Sure, to some extent: we care about this stuff but with reason.  And we don’t do this just because we like furry animals and birds.  Look at the facts.  Bird and insect populations have generally fallen by between 50 and 90+per cent in the past 70 years.  A quarter of all UK mammal species are now under threat of extinction.  We have lost vast swathes of habitat that were home to all of the planet’s species other than us.  And this is part of a context that sees dramatic climate change due to rising and still accelerating temperatures.  We believe that we have a responsibility to take steps to help turn this round – and the Council is committed to it.  Does that make us eco-warriors?  If yes, then so be it.  But what does it make the people who turn a blind eye?

The Council made it clear that this was being acquired as an open space for public use. What gives you the right to change that?

Two key reasons.  First, the Council did no surveys of the land before they bought it.  If they had they would have realised- as happened when they subsequently talked to their own ecologists and sought external professional advice – that Battlemead was an ecologically important site with good potential for environmental enhancement. So the initial statements made by the Council were not based on sound evidence.  Second, since acquiring the land the Council has declared an Environment and Climate Emergency, and has subsequently (June 2020) announced a strategy for this which has protection and enhancement of the Borough’s Natural Capital as one of the four key pillars.  Given that there were no prior public rights over the land and that it offered an easy ‘quick win’ (both to take positive action and to demonstrate the Council’s commitment), the earlier plans for the site should have been reviewed.  They were not.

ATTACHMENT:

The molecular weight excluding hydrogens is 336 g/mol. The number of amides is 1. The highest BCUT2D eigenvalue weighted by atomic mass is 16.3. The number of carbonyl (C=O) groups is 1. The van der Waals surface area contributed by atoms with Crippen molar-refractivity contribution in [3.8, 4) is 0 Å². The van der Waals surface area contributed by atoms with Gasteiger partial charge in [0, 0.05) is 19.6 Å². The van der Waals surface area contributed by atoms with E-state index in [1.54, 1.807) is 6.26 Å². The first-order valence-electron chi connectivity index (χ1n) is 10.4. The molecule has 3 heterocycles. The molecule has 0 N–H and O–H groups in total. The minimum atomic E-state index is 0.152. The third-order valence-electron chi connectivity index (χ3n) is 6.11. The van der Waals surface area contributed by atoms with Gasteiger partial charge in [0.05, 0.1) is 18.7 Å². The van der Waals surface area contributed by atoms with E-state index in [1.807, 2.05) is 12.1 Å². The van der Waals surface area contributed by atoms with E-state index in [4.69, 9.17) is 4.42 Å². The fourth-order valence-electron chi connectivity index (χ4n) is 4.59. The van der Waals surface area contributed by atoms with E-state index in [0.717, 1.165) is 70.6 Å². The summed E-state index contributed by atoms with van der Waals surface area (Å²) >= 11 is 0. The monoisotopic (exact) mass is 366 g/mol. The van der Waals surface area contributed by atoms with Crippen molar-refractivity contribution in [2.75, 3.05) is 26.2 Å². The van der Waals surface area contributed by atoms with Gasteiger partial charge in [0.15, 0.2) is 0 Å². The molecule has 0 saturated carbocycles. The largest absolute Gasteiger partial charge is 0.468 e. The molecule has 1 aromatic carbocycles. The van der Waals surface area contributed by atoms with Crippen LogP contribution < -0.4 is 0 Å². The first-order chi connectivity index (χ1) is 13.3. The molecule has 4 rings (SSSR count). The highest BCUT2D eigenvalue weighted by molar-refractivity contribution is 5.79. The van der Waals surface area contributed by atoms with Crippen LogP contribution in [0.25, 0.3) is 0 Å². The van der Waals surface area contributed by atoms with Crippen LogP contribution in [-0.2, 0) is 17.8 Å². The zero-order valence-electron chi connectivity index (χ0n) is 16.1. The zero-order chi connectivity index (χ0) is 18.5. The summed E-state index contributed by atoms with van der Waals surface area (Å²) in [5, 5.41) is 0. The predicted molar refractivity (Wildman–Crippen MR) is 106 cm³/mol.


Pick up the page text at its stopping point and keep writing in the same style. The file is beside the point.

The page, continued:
You have been very vocal in criticising the Council’s plans.  What would the wildlife groups like to see?

Our main concern has been the failure of process.  The Council agreed to terms of reference for the its Friends of Battlemead group that put protection and enhancement of the wildlife as the first priority, whilst stressing that public access had to be assured. The Council should have agreed a clear vision and strategy to do just that and, in this way, to achieve, as far as possible, the greatest biodiversity gain from the land.  Having set this out it should then have looked at how best to accommodate public access – not just for walkers but for people wanting to view the wildlife – for example, special viewing places, hides.  The plan would be for the long-term: these things take time.  But the result (and it can still be this)should offer the residents of the Borough a whole range of benefits in terms of wildlife, footpaths, school/educational facilities, opportunities to study the habitats etc – as well as biodiversity gain.   The current plans are a pale imitation of this, lacking imagination and failing to address some of the big challenges we face.

via Wild Maidenhead